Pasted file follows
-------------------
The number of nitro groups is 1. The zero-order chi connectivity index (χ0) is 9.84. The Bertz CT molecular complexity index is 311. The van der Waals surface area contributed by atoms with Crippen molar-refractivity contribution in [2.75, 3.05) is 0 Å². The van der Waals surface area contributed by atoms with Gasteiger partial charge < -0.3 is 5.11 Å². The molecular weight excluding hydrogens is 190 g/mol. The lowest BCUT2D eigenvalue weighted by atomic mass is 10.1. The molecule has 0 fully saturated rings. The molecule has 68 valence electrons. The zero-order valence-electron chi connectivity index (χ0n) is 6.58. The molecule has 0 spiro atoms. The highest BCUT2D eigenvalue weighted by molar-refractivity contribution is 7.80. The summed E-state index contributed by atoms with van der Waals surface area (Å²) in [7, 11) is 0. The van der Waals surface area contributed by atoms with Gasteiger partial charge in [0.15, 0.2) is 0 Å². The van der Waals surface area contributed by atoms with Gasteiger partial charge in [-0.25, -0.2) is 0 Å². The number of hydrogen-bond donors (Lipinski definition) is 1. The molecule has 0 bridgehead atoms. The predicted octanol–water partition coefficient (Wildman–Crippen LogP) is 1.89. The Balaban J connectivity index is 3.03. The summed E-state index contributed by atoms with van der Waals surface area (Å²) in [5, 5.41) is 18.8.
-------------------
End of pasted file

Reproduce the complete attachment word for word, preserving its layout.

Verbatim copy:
The number of nitro groups is 1. The zero-order chi connectivity index (χ0) is 9.84. The Bertz CT molecular complexity index is 311. The van der Waals surface area contributed by atoms with Crippen molar-refractivity contribution in [2.75, 3.05) is 0 Å². The van der Waals surface area contributed by atoms with Gasteiger partial charge < -0.3 is 5.11 Å². The molecular weight excluding hydrogens is 190 g/mol. The lowest BCUT2D eigenvalue weighted by atomic mass is 10.1. The molecule has 0 fully saturated rings. The molecule has 68 valence electrons. The zero-order valence-electron chi connectivity index (χ0n) is 6.58. The molecule has 0 spiro atoms. The highest BCUT2D eigenvalue weighted by molar-refractivity contribution is 7.80. The summed E-state index contributed by atoms with van der Waals surface area (Å²) in [7, 11) is 0. The van der Waals surface area contributed by atoms with Gasteiger partial charge in [0.15, 0.2) is 0 Å². The van der Waals surface area contributed by atoms with Gasteiger partial charge in [-0.25, -0.2) is 0 Å². The number of hydrogen-bond donors (Lipinski definition) is 1. The molecule has 0 bridgehead atoms. The predicted octanol–water partition coefficient (Wildman–Crippen LogP) is 1.89. The Balaban J connectivity index is 3.03. The summed E-state index contributed by atoms with van der Waals surface area (Å²) in [5, 5.41) is 18.8.